In today’s society, you can learn almost everything you need to from what’s trending. As someone who makes a living by posting, tweeting and hash-tagging, the impact of social media has always been fascinating to me; more so now than ever before. And though I hide behind a screen for 40 hours a week, my true passion will always be the outdoors.

The environment, just like social media, is changing. And unlike updates and upgrades, the environment isn’t changing for the better. 

It’s this passion for the outdoors, and this fascination with social media, that made me outraged, astonished, and appalled when the EPA and National Park Service Twitter handles were silenced by one particular. oranged-face “leader” in January. In a country where everyone can marry whomever they choose (for now and, hopefully, forever), it was baffling how social media accounts whose purposes are to inform, educate, and rally support were effectively told to “shut up.”

Luckily, as we all know, orders don’t always have to be followed (especially downright ridiculous ones) and a few brave employees went rogue. A word that, up until a few months ago, was popular only due to its attachment to Star Wars, but is now a powerful movement I’m proud to support. 

Zion National Park

Zion National Park

Like wildfire, articles, tweets and applause began to spread. Who was behind these rogue accounts, and would their significance create anything but a few retweets and Buzzfeed articles? We may not know who, but we do know their significance.  

Today, @AltNatParkSer has gained over 86,000 followers on Twitter, with many of the other rogue and alternative accounts also reaching around and above those numbers as well. I’d say that is significantly more impressive than some 3 a.m. Twitter rant about someone of significance. 

Of course, not everyone recognizes the import of these accounts, however, because of these accounts, important information, research, and updates are now being shared with the world. 

Twenty-five years ago, the idea of protecting what matters by using a social media platform would have been preposterous. In today’s society, however, as opposed to buckling when a “ temporary media blackout” was issued, a few employees stood up for what they believe in and ultimately created a massive online campaign that generated thousands of followers and media press coverage.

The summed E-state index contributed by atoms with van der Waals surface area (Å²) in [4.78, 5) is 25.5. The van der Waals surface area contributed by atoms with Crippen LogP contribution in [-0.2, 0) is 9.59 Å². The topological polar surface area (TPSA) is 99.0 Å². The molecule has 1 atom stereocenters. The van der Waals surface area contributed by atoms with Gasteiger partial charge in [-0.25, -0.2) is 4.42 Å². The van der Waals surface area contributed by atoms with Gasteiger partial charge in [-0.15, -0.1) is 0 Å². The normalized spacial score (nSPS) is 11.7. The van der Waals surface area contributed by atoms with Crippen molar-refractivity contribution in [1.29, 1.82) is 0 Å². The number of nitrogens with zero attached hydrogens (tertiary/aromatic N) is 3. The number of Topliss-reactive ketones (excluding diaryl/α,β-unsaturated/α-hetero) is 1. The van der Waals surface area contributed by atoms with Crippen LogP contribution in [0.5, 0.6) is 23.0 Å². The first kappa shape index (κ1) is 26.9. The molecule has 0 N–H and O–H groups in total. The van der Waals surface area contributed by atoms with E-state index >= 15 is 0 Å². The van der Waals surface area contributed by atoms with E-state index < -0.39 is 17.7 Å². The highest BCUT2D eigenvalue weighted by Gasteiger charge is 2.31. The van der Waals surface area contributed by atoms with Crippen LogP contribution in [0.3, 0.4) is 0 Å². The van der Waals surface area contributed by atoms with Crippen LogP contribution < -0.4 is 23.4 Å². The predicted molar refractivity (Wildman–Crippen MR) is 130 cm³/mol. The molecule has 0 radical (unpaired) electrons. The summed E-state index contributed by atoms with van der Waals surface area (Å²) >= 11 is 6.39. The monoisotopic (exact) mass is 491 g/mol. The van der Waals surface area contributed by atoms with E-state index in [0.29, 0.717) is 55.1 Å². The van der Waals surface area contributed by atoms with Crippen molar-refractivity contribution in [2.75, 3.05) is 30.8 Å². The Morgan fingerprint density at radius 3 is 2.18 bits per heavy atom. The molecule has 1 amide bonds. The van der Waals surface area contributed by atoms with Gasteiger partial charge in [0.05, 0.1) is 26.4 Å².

While the press coverage and outreach is obviously fantastic and inspiring, what does it all mean? Can we protect what really matters (the outdoors, the environment, the future) by following these accounts, retweeting them, and sharing their articles? Maybe, maybe not...but I do know that it is causing a ruckus. And a good one at that. 

Yellowstone National Park

Yellowstone National Park

People stepping up and being vocal, in real life and online, has, in three months time, gathered hundreds of thousands of supporters and has united people to act. As a New York Times article discussed, the alt-majority movement can marshal crowds quickly, create catchy branding (e.g. the Pussy Hats at the Women’s March) and raise money...fast. Such as when the ACLU raised over $20 million in one weekend. If you think that doesn’t mean anything, then I’m calling your bluff.

Social media might not be able to overthrow, but it can spark ideas and persuade those who may not have fought, to fight; without ever even leaving their computer. 

The power of social media is a double-edged sword, though, as the 2016 election showed us firsthand. As the Vox article, “The year social media changed everything” pointed out, “the alt-right used social media to spread fake news and manufacture reality distortion,” which helped elect hate, but becoming a part of the resistance, the “rogue fighters,” can also enact change.

I encourage you to follow the rogue social media accounts. I encourage you to continue donating to causes that protect our waters, our lands and the places we play. I encourage you to rise up and become a part of this social media movement. 
Why do it? Because it only took a few people to create the movement, but it will take everyone to continue unleashing its power. Social media might be killing our face-to-face interactions, but it might just save our environment.  

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